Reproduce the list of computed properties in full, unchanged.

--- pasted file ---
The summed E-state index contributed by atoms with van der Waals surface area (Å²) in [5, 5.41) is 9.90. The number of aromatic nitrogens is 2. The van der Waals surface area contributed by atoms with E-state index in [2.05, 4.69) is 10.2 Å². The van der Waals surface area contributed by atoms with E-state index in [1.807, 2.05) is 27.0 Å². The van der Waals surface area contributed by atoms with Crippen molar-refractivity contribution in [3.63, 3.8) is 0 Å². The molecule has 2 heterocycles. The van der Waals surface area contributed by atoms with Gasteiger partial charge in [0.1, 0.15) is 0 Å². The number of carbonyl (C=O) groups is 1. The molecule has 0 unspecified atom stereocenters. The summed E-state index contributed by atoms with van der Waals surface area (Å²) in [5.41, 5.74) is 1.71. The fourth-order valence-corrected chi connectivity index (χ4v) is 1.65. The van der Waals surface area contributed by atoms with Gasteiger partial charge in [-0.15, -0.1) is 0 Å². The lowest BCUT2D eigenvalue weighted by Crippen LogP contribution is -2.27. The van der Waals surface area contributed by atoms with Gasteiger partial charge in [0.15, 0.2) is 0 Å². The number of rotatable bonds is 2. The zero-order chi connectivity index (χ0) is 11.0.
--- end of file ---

The summed E-state index contributed by atoms with van der Waals surface area (Å²) in [5, 5.41) is 9.90. The number of aromatic nitrogens is 2. The van der Waals surface area contributed by atoms with E-state index in [2.05, 4.69) is 10.2 Å². The van der Waals surface area contributed by atoms with E-state index in [1.807, 2.05) is 27.0 Å². The van der Waals surface area contributed by atoms with Crippen molar-refractivity contribution in [3.63, 3.8) is 0 Å². The molecule has 2 heterocycles. The van der Waals surface area contributed by atoms with Gasteiger partial charge in [0.1, 0.15) is 0 Å². The number of carbonyl (C=O) groups is 1. The molecule has 0 unspecified atom stereocenters. The summed E-state index contributed by atoms with van der Waals surface area (Å²) in [5.41, 5.74) is 1.71. The fourth-order valence-corrected chi connectivity index (χ4v) is 1.65. The van der Waals surface area contributed by atoms with Gasteiger partial charge in [-0.15, -0.1) is 0 Å². The lowest BCUT2D eigenvalue weighted by Crippen LogP contribution is -2.27. The van der Waals surface area contributed by atoms with Gasteiger partial charge in [0.15, 0.2) is 0 Å². The number of rotatable bonds is 2. The zero-order chi connectivity index (χ0) is 11.0.